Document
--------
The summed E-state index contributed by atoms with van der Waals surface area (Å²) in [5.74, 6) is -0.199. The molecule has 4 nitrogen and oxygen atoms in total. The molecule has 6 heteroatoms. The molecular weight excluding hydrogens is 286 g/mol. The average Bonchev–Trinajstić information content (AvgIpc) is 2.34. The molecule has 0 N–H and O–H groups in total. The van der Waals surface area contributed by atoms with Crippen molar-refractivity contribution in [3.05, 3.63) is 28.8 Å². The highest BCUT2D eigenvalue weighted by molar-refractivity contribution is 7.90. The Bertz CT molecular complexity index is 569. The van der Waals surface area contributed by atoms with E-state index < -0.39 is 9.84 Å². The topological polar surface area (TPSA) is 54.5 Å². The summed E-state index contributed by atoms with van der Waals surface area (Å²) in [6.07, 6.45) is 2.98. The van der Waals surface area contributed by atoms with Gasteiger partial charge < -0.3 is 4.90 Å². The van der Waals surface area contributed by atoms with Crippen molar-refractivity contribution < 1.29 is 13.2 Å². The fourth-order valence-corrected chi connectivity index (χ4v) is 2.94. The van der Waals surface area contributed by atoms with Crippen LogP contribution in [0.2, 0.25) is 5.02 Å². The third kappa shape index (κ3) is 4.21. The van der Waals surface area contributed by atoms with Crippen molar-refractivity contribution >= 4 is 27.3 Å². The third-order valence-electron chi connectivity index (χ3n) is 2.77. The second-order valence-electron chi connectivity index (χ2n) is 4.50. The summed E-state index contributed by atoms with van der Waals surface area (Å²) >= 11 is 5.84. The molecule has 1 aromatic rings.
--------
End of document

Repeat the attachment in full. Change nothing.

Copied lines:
The summed E-state index contributed by atoms with van der Waals surface area (Å²) in [5.74, 6) is -0.199. The molecule has 4 nitrogen and oxygen atoms in total. The molecule has 6 heteroatoms. The molecular weight excluding hydrogens is 286 g/mol. The average Bonchev–Trinajstić information content (AvgIpc) is 2.34. The molecule has 0 N–H and O–H groups in total. The van der Waals surface area contributed by atoms with Crippen molar-refractivity contribution in [3.05, 3.63) is 28.8 Å². The highest BCUT2D eigenvalue weighted by molar-refractivity contribution is 7.90. The Bertz CT molecular complexity index is 569. The van der Waals surface area contributed by atoms with E-state index < -0.39 is 9.84 Å². The topological polar surface area (TPSA) is 54.5 Å². The summed E-state index contributed by atoms with van der Waals surface area (Å²) in [6.07, 6.45) is 2.98. The van der Waals surface area contributed by atoms with Gasteiger partial charge < -0.3 is 4.90 Å². The van der Waals surface area contributed by atoms with Crippen molar-refractivity contribution < 1.29 is 13.2 Å². The fourth-order valence-corrected chi connectivity index (χ4v) is 2.94. The van der Waals surface area contributed by atoms with Crippen LogP contribution in [0.2, 0.25) is 5.02 Å². The third kappa shape index (κ3) is 4.21. The van der Waals surface area contributed by atoms with Crippen molar-refractivity contribution >= 4 is 27.3 Å². The third-order valence-electron chi connectivity index (χ3n) is 2.77. The second-order valence-electron chi connectivity index (χ2n) is 4.50. The summed E-state index contributed by atoms with van der Waals surface area (Å²) >= 11 is 5.84. The molecule has 1 aromatic rings.